Scientific foreknowledge in sacred texts

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The argument from scientific foreknowledge in sacred texts attempts to prove the existence of God from advanced scientific knowledge in holy books that were written before the information was discovered independently by humans. The information was either imparted by God to the authors of the holy book or passed down over generations from Adam and Eve to the authors. [1]


Formal Argument

  • A holy book contains certain correct knowledge.
  • The knowledge could not have been guessed or discovered by humans.
  • There God may have been the source of that knowledge.
  • There is no other known source for the knowledge.
  • From (1), (3) and (4), the knowledge must have come from God.
  • From (5), God exists.

Specific Instances of Scientific Knowledge

While there are too many claims to comprehensively list here, some of the more interesting and significant examples are cited.

The Bible

For more information, see the TalkOrigins Archive article:
  • Use of running water for hygiene. [1][2]
  • Existence of dinosaurs. [1]
  • The Earth is spherical. [1][2]
  • The universe has a finite age [1]
  • Mass extinctions caused by asteroids [1]
  • The Earth is in a vacuum. [2]
  • Matter is made of particles [2]
  • Ship building dimensions for stability [2]
  • Existence of ocean currents and under sea water springs and mountains. [2]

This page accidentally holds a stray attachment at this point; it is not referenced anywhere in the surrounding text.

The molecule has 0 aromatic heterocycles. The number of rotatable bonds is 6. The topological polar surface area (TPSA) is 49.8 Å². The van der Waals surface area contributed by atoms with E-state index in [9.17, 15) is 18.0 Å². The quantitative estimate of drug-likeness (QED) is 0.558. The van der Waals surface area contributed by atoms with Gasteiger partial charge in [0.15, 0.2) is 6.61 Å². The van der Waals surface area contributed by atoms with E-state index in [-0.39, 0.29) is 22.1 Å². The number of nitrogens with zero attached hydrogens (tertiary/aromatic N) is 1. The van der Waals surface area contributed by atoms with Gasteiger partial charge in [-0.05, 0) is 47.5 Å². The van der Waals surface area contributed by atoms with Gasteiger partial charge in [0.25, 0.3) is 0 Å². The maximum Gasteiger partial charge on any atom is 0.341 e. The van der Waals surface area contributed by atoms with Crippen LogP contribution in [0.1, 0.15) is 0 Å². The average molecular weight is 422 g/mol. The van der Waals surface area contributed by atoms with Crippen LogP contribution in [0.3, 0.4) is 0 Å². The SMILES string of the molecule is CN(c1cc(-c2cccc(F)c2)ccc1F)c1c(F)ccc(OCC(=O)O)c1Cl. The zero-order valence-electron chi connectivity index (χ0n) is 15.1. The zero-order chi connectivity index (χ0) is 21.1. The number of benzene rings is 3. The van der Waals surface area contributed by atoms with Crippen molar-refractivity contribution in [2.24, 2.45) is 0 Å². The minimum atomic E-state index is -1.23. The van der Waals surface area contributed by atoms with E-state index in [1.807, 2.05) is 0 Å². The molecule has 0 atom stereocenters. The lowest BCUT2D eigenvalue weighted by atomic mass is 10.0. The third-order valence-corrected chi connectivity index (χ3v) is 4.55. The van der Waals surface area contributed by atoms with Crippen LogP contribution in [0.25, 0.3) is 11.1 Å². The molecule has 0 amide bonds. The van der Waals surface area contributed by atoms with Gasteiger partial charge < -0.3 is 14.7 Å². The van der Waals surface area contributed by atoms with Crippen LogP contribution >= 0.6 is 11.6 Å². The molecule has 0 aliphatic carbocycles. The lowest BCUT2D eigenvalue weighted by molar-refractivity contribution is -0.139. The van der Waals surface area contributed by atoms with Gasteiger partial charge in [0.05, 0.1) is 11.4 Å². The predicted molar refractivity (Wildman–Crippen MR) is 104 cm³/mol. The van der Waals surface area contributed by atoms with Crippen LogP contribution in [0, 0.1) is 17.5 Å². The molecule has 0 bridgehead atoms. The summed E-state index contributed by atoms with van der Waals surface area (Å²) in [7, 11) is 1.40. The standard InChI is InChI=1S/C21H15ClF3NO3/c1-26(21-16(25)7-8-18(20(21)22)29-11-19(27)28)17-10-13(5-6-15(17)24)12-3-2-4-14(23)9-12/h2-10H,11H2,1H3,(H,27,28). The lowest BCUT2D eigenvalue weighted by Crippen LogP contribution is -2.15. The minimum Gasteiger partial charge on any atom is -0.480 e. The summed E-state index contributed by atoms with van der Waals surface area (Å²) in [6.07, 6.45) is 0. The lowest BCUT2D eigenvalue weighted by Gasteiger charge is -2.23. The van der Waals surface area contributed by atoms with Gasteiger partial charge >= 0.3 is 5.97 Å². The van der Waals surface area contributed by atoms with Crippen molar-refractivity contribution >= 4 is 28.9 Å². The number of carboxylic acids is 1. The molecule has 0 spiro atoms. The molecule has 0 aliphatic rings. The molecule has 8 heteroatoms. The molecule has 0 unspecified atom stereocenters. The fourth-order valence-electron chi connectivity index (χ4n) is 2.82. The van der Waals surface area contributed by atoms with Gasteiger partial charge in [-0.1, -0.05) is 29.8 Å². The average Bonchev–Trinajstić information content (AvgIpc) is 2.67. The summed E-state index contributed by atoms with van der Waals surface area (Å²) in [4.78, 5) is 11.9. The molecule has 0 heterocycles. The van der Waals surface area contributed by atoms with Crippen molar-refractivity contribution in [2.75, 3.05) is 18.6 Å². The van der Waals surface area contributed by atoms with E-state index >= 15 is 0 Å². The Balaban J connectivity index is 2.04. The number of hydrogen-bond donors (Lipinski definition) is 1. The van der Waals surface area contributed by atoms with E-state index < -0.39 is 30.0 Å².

The Qur'an

Main Article: Scientific foreknowledge in the Qur'an
  • The big bang. [3]
  • The expansion of the universe [3]
  • Pulsars [4]
  • Finger print identification [4]
  • Coronary by-pass surgery [4]


  • The birth of the universe [5]
  • Gravitation [5]
  • The velocity of light [5]


Argument from Ignorance

We do not have any direct evidence of the source of this alleged knowledge might be. To claim it is God is an argument from ignorance. It might as well have been a lost civilisation or aliens, for all we know.

Errors in some claims

While the Bible and Qur'an make many claims, some of them can be verified as false. This indicates fallibility for one or more of the sources of the books. If the source of the knowledge was a perfect God, we would expect all the knowledge to be correct, which is not the case. The correct claims are emphasised by cherry picking. The most glaring example is that a literal interpretation of the Bible supports scientific creationism, however that theory is considered to be incorrect by mainstream science.